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Young people unaware of IT roles in financial services

Careers firm Investment 2020 claims young people have little awareness of the IT roles available in the financial services sector, or what routes to take to get there

Young people are unaware of technology roles and opportunities available in the financial services industry, according to careers firm Investment 2020.

Investment 2020 partners with firms to provide apprenticeships and careers information to young people. It has found that young people often don’t know what roles they could be entering, and perceive technology roles in the financial services industry as “masculine”. 

Karis Stander, managing director of Investment 2020, said: “We are finding there is a disconnect between the opportunities available and the awareness or the desire for young people to take these opportunities.”

Stander said students are often put off pursuing IT careers or apprenticeship routes because they think they do not have the skills to enter the job market.

“Some people are put off because they think they need formal studies, but there’s something for everyone. We need creative thinkers and we need creative problem solvers,” she said.

Many industry professionals have addressed the importance of soft skills, as well as technical skills, when filling IT roles. Stander explained that firms are looking at “the whole person”, as well as a candidate’s grades.

“The industry has huge social impact locally and globally. We want the right attitude and we want the aptitude,” she added.

Joysy John, chief industry officer for Ada College, said efficient teams need people with a mixture of creative and technical skills, but firms cannot find the candidates they need.

“There’s a huge supply and demand gap. Employers can’t find the talent they’re looking for. Even though there’s this opportunity in technology, not many young people are studying computing,” she said.

Diversity in the IT industry

According to John, the “statistics haven’t changed much” since she completed a computer science degree and became a woman in IT. She said firms should be focusing on promoting a diverse environment to get ahead.

John said young people should not have to come from a “white, rich” background to bag a job in technology, and that more diverse IT teams will ensure the different types of skill needed to create good products.

“We all use technology today, but 80% of code is written by men,” she said. “When you think of teams that are efficient, you need diverse types of skills.”

But part of the problem, she said, is that apprenticeships are not always considered a good alternative to a university degree.

“There are a lot of benefits to starting a tech career as an apprentice – it is a real alternative,” she said.

Supporting apprenticeships

Holly Fryett, technology apprentice at M&G Investments, said she originally did not intend to apply for a technology job because she believed the technology industry was a flooded market.

Fryett’s decision to apply for an apprenticeship at M&G Investments, rather than go the traditional university route, was supported by her parents.

She realised technology jobs require a mix of skills, such as attention to detail, problem solving and teamwork, as opposed to a focus on just technical skills – something she claimed apprenticeships are good at teaching.

“If you went to university and studied computing, you won’t learn as much as you do in the work environment,” she said. “Practical learning is much more valuable.”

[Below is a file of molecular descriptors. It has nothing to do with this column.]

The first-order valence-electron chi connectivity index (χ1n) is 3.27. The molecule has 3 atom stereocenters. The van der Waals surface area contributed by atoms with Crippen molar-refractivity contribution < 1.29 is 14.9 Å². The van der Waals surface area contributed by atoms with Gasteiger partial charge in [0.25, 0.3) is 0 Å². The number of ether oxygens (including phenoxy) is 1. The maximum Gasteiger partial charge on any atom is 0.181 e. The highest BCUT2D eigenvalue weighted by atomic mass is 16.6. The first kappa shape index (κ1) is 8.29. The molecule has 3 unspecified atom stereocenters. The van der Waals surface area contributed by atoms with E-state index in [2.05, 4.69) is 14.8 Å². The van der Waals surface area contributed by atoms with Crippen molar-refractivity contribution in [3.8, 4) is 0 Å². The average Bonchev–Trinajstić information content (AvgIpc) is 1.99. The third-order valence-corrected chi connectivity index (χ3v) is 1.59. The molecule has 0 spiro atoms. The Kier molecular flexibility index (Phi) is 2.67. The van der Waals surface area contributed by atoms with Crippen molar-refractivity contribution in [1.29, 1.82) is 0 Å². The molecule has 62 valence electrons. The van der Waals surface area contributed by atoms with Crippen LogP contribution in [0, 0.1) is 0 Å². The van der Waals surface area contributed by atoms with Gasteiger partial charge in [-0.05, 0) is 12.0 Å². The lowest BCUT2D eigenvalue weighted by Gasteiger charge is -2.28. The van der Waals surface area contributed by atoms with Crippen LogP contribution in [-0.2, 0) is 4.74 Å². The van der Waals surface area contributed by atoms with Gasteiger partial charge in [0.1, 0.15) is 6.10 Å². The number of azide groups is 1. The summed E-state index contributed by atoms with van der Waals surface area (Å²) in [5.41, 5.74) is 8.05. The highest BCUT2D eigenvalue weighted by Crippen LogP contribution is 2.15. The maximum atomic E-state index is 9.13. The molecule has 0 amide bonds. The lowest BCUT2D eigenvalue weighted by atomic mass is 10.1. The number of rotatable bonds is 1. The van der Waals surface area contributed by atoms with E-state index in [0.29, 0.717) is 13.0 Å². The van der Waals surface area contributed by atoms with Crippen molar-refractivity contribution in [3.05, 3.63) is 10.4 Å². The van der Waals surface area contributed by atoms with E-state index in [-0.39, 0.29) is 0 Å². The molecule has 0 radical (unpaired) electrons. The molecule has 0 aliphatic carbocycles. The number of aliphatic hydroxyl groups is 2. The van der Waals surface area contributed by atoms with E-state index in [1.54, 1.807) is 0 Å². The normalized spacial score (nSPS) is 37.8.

Fryett admitted she searched for alternatives to university on the internet, rather than have help from a career counsellor. She said it is important to let young people know “they have other options” when considering what to do after school.

Harrison Crossley, security analyst trainee in information security for Schroders, said his parents were also supportive of his decision not to opt for a university-driven career path.

There are a lot of benefits to starting a tech career as an apprentice – it is a real alternative
Joysy John, Ada College

Crossley said he felt people his age who had gone to university – as opposed to undertake an apprenticeship – weren’t as ready for the working world. He feels it is important for young people to attend events and build up a network.

"Half of what I know now, I had no clue about when I started. Technology is only going to get bigger,” he said.

“Finance is branded by the public as a demon that’s doing bad and ruining everything, but the finance industry is one of the best to work in – it’s so different.”

IT needs communicators

Andrew Rydon, CTO of IT at Henderson Global Investors, said a lot of technology roles do not require technical skills.

“Some of the technology people don’t know that much about tech. Don’t constrain yourself to thinking technology is all about tech,” he said.

Rydon said there are an array of roles young people can step into, both in technology and finance. He added that the pace of change driven by technology means it’s a “phenomenal time” to join technology roles and the finance industry.

“We’re interested in what tech is going to do to the finance industry,” Rydon said. “This is not a boring industry and tech is not a boring subject.”

Rydon said soft skills in new candidates, as well as traits such as “enthusiasm and curiosity”, are just as important as technical skills when recruiting for an IT role.

“Many of the roles in a typical IT team involve communicating with people – communicating with people is so important,” he said.

“We need talent and – you might be surprised – but we find it hard sometimes to find that talent.”

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